“Pointing them out.”

A distinctive branch snap pierces the fog. Calnish squints at me, suspicious. “That was an unusual reaction.”
“What was?”
“When that—whatever it was—cracked the branch, you glanced away; you smirked.”
“How should I react?”
“A little anxiety would fit better: stormy, cold, dark and wild creatures out there.”
“The only thing I fear is in here.”
“Is that meant to be profound?”
“Except I don’t fear you any more.”
“New guy protects you?”
“If he found you here he might get territorial; I don’t know.”
“You don’t feel demeaned by that? Where’s your ecofeminism now?”
“We’re in a whole new… territory.”
“I take care of myself.”
“Can you? Because I thought either you cared so little for me that you deserted me or you got caught somehow by the wildness, the elements, and couldn’t get back. Which is it?”
“I’m finding my way back. That’s resilience.”
“With bits missing.”
“Bits I have no use for anymore.”
“Like a name.”

I do have a name for him, but I keep it from my thoughts by focusing on my visitor, this throwback. I don’t trust Calnish not to get into my head, to get aggressive. If he’s going to figure things out, it has to be by stealth.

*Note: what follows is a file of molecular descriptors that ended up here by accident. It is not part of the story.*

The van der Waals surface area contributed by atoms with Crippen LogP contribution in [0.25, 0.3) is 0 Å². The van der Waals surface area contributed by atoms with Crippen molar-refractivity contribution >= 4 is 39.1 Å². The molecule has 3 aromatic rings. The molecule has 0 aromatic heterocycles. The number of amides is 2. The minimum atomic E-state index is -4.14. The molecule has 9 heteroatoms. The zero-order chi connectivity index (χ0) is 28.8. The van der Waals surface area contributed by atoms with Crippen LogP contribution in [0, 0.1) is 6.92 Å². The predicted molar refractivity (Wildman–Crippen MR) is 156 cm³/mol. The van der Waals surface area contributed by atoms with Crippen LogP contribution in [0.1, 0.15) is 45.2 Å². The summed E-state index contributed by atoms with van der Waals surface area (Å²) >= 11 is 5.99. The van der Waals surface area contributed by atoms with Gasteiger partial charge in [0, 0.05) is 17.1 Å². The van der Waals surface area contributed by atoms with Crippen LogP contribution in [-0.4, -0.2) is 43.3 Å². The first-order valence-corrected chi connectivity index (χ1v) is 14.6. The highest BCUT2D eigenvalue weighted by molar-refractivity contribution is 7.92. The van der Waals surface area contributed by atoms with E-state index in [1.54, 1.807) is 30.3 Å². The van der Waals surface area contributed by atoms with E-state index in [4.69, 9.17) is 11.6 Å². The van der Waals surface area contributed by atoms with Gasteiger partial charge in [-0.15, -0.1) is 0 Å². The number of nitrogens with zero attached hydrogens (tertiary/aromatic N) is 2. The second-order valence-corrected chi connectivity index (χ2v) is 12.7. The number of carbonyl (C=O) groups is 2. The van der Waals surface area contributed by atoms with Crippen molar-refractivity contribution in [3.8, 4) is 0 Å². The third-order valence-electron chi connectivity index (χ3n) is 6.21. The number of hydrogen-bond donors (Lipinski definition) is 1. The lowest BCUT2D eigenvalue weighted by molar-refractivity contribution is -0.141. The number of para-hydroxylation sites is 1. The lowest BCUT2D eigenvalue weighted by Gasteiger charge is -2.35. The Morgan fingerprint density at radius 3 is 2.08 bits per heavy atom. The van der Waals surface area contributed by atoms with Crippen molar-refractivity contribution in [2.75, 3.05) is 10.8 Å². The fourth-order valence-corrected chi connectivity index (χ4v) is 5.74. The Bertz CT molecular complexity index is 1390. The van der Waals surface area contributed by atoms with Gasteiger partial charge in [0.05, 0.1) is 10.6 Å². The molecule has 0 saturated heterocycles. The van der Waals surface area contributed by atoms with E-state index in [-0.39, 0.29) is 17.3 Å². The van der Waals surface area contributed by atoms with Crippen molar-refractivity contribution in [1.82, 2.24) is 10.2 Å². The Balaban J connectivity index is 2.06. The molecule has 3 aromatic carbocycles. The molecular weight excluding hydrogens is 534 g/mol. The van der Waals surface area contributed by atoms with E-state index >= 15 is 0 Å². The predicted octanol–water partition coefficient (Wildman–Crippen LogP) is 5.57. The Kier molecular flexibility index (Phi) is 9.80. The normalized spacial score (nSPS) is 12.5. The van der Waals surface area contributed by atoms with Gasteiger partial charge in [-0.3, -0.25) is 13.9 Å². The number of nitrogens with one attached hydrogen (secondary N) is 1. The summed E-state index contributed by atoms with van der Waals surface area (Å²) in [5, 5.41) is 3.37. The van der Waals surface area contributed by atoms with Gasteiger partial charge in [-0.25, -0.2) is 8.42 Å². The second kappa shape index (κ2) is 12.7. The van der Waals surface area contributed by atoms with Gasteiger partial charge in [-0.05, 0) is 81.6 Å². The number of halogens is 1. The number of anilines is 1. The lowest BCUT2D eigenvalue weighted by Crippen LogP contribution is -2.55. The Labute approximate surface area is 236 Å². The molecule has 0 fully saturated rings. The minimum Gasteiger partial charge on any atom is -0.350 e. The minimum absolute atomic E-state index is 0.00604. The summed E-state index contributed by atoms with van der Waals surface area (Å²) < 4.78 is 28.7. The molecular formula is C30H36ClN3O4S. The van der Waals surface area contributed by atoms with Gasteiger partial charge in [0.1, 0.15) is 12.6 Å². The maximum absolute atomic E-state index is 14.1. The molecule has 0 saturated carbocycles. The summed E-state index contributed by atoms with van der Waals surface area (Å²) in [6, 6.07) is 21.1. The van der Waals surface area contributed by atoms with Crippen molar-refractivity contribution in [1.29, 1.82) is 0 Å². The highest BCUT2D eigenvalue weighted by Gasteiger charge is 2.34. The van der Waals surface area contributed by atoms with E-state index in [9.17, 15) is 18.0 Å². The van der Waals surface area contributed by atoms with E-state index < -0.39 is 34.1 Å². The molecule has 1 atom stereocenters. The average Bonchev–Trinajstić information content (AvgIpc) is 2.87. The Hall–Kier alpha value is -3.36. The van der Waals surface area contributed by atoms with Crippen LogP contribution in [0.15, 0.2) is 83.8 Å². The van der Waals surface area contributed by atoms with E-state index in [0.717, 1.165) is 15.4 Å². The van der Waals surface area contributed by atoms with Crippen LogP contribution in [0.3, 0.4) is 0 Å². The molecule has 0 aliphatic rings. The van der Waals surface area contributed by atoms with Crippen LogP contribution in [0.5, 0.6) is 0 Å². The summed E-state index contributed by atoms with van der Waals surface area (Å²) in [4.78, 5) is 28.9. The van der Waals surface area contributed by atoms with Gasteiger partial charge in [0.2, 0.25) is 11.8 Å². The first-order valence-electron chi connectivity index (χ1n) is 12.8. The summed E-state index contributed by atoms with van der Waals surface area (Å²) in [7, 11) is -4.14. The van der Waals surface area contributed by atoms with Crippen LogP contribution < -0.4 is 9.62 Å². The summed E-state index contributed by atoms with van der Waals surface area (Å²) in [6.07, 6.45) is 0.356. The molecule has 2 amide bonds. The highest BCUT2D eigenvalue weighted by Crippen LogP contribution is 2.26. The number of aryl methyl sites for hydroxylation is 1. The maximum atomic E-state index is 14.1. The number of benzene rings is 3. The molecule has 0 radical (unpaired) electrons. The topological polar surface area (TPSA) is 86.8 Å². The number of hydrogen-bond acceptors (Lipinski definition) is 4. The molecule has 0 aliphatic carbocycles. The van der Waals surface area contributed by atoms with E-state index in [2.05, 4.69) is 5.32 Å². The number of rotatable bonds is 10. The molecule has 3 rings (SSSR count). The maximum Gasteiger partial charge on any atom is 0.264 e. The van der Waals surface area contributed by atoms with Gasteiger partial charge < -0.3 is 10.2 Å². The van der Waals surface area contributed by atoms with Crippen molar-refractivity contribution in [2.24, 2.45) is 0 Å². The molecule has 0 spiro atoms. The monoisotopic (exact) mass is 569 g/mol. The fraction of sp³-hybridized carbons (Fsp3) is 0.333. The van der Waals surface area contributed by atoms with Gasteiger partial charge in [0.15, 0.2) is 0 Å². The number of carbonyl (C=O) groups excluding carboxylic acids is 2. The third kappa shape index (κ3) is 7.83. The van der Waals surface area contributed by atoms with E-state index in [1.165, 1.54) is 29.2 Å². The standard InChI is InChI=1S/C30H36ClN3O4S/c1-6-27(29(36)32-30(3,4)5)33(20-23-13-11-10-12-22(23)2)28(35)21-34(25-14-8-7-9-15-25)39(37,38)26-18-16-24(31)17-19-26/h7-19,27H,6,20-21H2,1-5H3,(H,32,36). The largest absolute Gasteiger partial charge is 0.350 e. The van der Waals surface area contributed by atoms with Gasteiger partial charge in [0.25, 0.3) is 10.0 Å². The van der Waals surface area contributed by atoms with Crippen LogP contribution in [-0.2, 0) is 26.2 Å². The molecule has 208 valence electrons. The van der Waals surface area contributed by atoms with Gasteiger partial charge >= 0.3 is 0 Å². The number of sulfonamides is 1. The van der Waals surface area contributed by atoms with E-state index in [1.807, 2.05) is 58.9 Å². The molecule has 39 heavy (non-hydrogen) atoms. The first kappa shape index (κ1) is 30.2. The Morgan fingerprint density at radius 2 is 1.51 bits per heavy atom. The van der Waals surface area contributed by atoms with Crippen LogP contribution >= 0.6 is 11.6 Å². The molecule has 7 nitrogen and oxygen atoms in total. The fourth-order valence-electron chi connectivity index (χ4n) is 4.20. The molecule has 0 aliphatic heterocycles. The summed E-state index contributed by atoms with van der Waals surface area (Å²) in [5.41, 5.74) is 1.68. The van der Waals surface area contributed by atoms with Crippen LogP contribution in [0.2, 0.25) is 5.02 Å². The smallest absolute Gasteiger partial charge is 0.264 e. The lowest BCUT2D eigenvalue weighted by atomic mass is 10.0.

“If I had told you my name, if I remembered, would you have told me his?”
“No.”
“You don’t know his name?”
“If he has one, it’s in a language I’m still learning. Communication is quite different.”
“Is he…?”
“He’s very intelligent, differently from us.”
“All I’m hearing is: different, different. Which tribe is he from?”
“I think he’s… a migrant.”

Blue-white lightning flashes once, then allows us reflex time to glance to what we want to see clearly—Calnish out the window, me at Calnish—before flashing again. Protracted thunder follows sharply. The scaured creases over his face imprint on my mind. He’s mesmerised.
“Wow. Did you see that? Lit up the whole… Is that… a lynx?”
“Is he heading this way?”

Time slides by. I’m not afraid of Calnish crossing paths with anyone else – that particular someone else. These days his aggression is never more than verbal sniping. And that other someone, against all instinct, would not smell him.

Calnish latches on to a curiosity. “You said ‘he’. How do you— The snap—”
“That’s the guy you envy.”
Calnish splutters into sardonic laughter. “Your guy is a — wildcat? Not even human?”
“Why does that amuse you?”
“I always said without me you’d end up a crazy old witch with feral cats prowling everywhere. After all this tiptoeing around, I’m still the only man in your life? All this jealousy for—”
“My love, you’re not human either.”
“Ridiculous.”
“You haven’t been human for a long time. At midwinter the interface between worlds draws very thin. Paths can cross. It’s always good to see you, but the part of you that can step across get dafter every year.”

Concludes in Felix – part 2

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1 Comment »

  1. […] Follows Felix – part 1 […]

    Pingback by Felix – part 2 | Digital Ischemia — 27/02/2018 @ 17:20